Some big name children’s entertainers came to Chatham’s Capitol Theatre in November. Big name, that is, if you’re like me and have spent way too much time with the Disney Junior channel on television (only between bouts of Treehouse, of course, while secretly wishing it was TSN or The Food Network). I’m happy to say these performers are real people, too; they aren’t puppets, or animated characters brought to life with costumes, or puffy purple dinosaurs. They are a four-man musical troupe – Rich, Dave, Scott, and Smitty – known as The Imagination Movers. They play instruments and sing upbeat songs, scattered between comedic skits that encourage children to solve problems by exercising their imaginations. Not that there’s anything wrong with these other forms of non-real entertainment, but as a father, I take personal satisfaction in seeing my children’s role models graduating to characters that are flesh and blood, after the last few years of admiring Elmo.
I feel as if I know The Imagination Movers intimately because I regularly perform along with them when ordered by my three-year-old son, Ethan, to play a fake guitar and gyrate around when a peppy tune called The Brainstorming Song is played each episode. With my son’s interest in these characters at a peak, and my wife’s confession that she finds herself tapping her toes to their songs, it seemed time to take Ethan to his first live musical performance. And it wasn’t going to be a U2 concert, like his mother hoped.
Going to the Capitol Theatre is usually a composed and refined evening of entertainment with folk performers, Christmas choirs, or ballets. But this event was quite different. The respectable setting of Chatham’s premiere musical venue has never seen so much chaos with confetti and streamers shooting out of cannons, giant balloons bouncing over the crowd, and smoke rings drumming out of giant garbage cans. The darkened theatre flickered with glow sticks and a special pair of flashy eyewear, called Wobble Goggles, that Scott is known for wearing on the show and were available at the concession stand. I’m pretty sure the theatre seats have never been jumped on by pint-sized theatre-goers as much as this show inspired. With kids prancing down the aisles, it was a combination rock concert, circus, and juvenile dance-a-thon.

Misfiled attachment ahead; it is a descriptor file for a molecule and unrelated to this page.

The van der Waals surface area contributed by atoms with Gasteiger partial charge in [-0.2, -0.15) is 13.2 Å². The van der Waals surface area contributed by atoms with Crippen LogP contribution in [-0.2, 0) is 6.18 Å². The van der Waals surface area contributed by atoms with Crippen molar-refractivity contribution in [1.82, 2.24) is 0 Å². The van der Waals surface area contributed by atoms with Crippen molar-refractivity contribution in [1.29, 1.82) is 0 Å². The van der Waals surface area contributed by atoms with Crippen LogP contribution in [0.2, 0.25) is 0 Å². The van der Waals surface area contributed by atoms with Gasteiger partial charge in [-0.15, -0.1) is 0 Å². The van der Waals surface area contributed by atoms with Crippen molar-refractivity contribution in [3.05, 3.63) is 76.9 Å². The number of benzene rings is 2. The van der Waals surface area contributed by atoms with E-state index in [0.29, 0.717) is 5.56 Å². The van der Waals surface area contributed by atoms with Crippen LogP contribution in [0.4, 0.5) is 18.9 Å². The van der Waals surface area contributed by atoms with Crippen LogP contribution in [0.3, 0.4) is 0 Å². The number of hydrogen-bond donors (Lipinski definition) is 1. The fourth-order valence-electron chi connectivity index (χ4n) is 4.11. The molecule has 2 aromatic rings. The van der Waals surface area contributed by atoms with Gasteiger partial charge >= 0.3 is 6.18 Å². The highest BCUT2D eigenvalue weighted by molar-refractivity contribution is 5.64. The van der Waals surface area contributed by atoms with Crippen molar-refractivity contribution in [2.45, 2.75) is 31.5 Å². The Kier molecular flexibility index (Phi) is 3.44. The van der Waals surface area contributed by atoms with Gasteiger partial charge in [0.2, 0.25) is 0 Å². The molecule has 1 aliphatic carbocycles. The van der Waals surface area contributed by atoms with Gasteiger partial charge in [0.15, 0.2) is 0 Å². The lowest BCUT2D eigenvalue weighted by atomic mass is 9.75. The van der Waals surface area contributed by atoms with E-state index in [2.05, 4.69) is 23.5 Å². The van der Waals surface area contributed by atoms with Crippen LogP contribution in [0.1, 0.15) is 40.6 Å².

More than I expected, it certainly felt like a rock concert. There was a lot of frenetic energy and noise in a confined space, along with instrument changes by a roving roadie and a Mohawk-sporting keyboard player. It wasn’t long after the first few rousing songs that a mosh pit of Munchkins had formed in front of the stage. The live show wasn’t so much about unravelling problems with their imaginations, as the television episodes are, but more a celebration of music with original songs catchy enough to get the parents bobbing their heads. They even threw in some modern pop songs for the adults to cling to, like I Gotta Feeling by The Black-Eyed Peas, all the while encouraging the young crowd to join in with their natural musical instruments – clapping of hands, stomping of feet, and singing along to the music.
The Imagination Movers bill themselves as rock musicians for children and they generated a response that sports fanatics exhibit at games to support their favourite players. Audience members were waving signs with phrases from the show, like “Let’s Brainstorm!” and “It’s an Idea Emergency!” Some die-hard fans wore miniature versions of the royal blue jumpsuits that The Imagination Movers always wear. There were several red ball caps worn backwards like Dave and straw cowboy hats to look like Smitty. To support this type of enthusiasm, The Imagination Movers often danced down the aisles themselves, giving high-fives to all their little fans. And speaking of dancing, they did something quite distinctive by requesting local children to act as back-up dancers for a portion of the show. At one point, six dance students from Pure Dance Academy joined them on stage. It was a unique twist to their show and exciting for the community to see local talent sporting the Pure logo on stage beside such a popular entertainment group.
Aside from the music, there was a message voiced by Rich near the end of the show about how they loved looking into the audience to see parents sharing this time with their children. He reminded us that giving children our time and attention is the most valuable gift we can offer them. And I knew he was right. My wife and I may have been enjoying the music on its own merit, but the fact that we were smiling the whole time had everything to do with watching Ethan jump around in his seat with the sheer delight of enjoying the music. We knew we took him to his first concert at the right age, and that it would be a memory that would last for a while, because the next day he said, “Remember when we saw The Imagination Movers and it wasn’t on TV. That was the best Imagination Movers ever.”